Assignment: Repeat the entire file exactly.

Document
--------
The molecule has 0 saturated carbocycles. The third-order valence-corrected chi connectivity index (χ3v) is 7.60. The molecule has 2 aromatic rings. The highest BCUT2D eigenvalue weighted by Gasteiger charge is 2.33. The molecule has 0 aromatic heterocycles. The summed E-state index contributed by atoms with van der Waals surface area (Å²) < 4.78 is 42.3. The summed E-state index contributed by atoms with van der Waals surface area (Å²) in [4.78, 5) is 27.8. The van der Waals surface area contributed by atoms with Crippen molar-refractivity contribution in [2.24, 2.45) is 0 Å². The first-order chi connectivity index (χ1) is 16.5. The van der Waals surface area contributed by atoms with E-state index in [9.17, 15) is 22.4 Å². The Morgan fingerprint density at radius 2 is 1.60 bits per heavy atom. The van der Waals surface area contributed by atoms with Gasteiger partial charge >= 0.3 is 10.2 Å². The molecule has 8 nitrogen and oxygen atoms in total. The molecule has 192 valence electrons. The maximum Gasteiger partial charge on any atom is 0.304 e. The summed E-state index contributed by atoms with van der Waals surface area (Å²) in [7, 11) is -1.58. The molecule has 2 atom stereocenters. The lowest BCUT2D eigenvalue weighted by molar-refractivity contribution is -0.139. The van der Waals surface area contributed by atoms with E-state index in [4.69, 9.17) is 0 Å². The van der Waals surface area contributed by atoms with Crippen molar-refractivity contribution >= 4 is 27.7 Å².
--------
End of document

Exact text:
The molecule has 0 saturated carbocycles. The third-order valence-corrected chi connectivity index (χ3v) is 7.60. The molecule has 2 aromatic rings. The highest BCUT2D eigenvalue weighted by Gasteiger charge is 2.33. The molecule has 0 aromatic heterocycles. The summed E-state index contributed by atoms with van der Waals surface area (Å²) < 4.78 is 42.3. The summed E-state index contributed by atoms with van der Waals surface area (Å²) in [4.78, 5) is 27.8. The van der Waals surface area contributed by atoms with Crippen molar-refractivity contribution in [2.24, 2.45) is 0 Å². The first-order chi connectivity index (χ1) is 16.5. The van der Waals surface area contributed by atoms with E-state index in [9.17, 15) is 22.4 Å². The Morgan fingerprint density at radius 2 is 1.60 bits per heavy atom. The van der Waals surface area contributed by atoms with Gasteiger partial charge >= 0.3 is 10.2 Å². The molecule has 8 nitrogen and oxygen atoms in total. The molecule has 192 valence electrons. The maximum Gasteiger partial charge on any atom is 0.304 e. The summed E-state index contributed by atoms with van der Waals surface area (Å²) in [7, 11) is -1.58. The molecule has 2 atom stereocenters. The lowest BCUT2D eigenvalue weighted by molar-refractivity contribution is -0.139. The van der Waals surface area contributed by atoms with E-state index in [4.69, 9.17) is 0 Å². The van der Waals surface area contributed by atoms with Crippen molar-refractivity contribution >= 4 is 27.7 Å².